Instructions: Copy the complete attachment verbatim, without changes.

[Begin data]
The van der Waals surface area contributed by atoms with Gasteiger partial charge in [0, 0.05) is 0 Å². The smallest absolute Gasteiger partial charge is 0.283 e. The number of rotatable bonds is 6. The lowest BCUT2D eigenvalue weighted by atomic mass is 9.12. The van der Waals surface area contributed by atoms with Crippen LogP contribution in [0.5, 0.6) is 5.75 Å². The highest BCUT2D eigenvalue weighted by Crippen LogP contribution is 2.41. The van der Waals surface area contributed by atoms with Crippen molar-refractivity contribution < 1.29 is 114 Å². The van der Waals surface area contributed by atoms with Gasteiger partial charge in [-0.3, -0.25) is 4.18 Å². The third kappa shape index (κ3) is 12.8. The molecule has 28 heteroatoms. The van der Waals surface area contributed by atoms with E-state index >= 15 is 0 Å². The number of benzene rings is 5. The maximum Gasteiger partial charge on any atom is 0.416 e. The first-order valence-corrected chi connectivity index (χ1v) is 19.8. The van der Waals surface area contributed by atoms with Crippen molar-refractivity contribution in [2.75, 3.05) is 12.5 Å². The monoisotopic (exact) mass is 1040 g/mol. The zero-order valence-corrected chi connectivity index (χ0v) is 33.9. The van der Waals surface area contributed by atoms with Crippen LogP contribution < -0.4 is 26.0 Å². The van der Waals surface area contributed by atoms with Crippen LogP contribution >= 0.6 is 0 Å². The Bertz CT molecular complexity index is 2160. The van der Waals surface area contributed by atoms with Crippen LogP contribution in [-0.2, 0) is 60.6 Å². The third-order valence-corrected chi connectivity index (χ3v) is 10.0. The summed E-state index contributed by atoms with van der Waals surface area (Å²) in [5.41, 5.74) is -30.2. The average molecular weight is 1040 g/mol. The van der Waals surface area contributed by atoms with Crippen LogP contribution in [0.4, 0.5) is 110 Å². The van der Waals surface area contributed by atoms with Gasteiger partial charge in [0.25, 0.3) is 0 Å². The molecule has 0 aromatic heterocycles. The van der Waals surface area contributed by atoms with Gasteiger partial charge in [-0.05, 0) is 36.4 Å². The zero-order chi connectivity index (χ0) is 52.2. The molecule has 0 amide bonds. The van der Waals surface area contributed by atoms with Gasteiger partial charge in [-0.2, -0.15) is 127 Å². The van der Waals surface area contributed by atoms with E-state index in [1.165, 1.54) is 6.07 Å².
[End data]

The van der Waals surface area contributed by atoms with Gasteiger partial charge in [0, 0.05) is 0 Å². The smallest absolute Gasteiger partial charge is 0.283 e. The number of rotatable bonds is 6. The lowest BCUT2D eigenvalue weighted by atomic mass is 9.12. The van der Waals surface area contributed by atoms with Crippen LogP contribution in [0.5, 0.6) is 5.75 Å². The highest BCUT2D eigenvalue weighted by Crippen LogP contribution is 2.41. The van der Waals surface area contributed by atoms with Crippen molar-refractivity contribution < 1.29 is 114 Å². The van der Waals surface area contributed by atoms with Gasteiger partial charge in [-0.3, -0.25) is 4.18 Å². The third kappa shape index (κ3) is 12.8. The molecule has 28 heteroatoms. The van der Waals surface area contributed by atoms with E-state index >= 15 is 0 Å². The number of benzene rings is 5. The maximum Gasteiger partial charge on any atom is 0.416 e. The first-order valence-corrected chi connectivity index (χ1v) is 19.8. The van der Waals surface area contributed by atoms with Crippen molar-refractivity contribution in [2.75, 3.05) is 12.5 Å². The monoisotopic (exact) mass is 1040 g/mol. The zero-order valence-corrected chi connectivity index (χ0v) is 33.9. The van der Waals surface area contributed by atoms with Crippen LogP contribution < -0.4 is 26.0 Å². The van der Waals surface area contributed by atoms with Crippen LogP contribution >= 0.6 is 0 Å². The Bertz CT molecular complexity index is 2160. The van der Waals surface area contributed by atoms with Crippen LogP contribution in [-0.2, 0) is 60.6 Å². The third-order valence-corrected chi connectivity index (χ3v) is 10.0. The summed E-state index contributed by atoms with van der Waals surface area (Å²) in [5.41, 5.74) is -30.2. The average molecular weight is 1040 g/mol. The van der Waals surface area contributed by atoms with Crippen LogP contribution in [0.4, 0.5) is 110 Å². The van der Waals surface area contributed by atoms with Gasteiger partial charge in [0.25, 0.3) is 0 Å². The molecule has 0 aromatic heterocycles. The van der Waals surface area contributed by atoms with Gasteiger partial charge in [-0.05, 0) is 36.4 Å². The zero-order chi connectivity index (χ0) is 52.2. The molecule has 0 amide bonds. The van der Waals surface area contributed by atoms with Gasteiger partial charge in [-0.2, -0.15) is 127 Å². The van der Waals surface area contributed by atoms with E-state index in [1.165, 1.54) is 6.07 Å².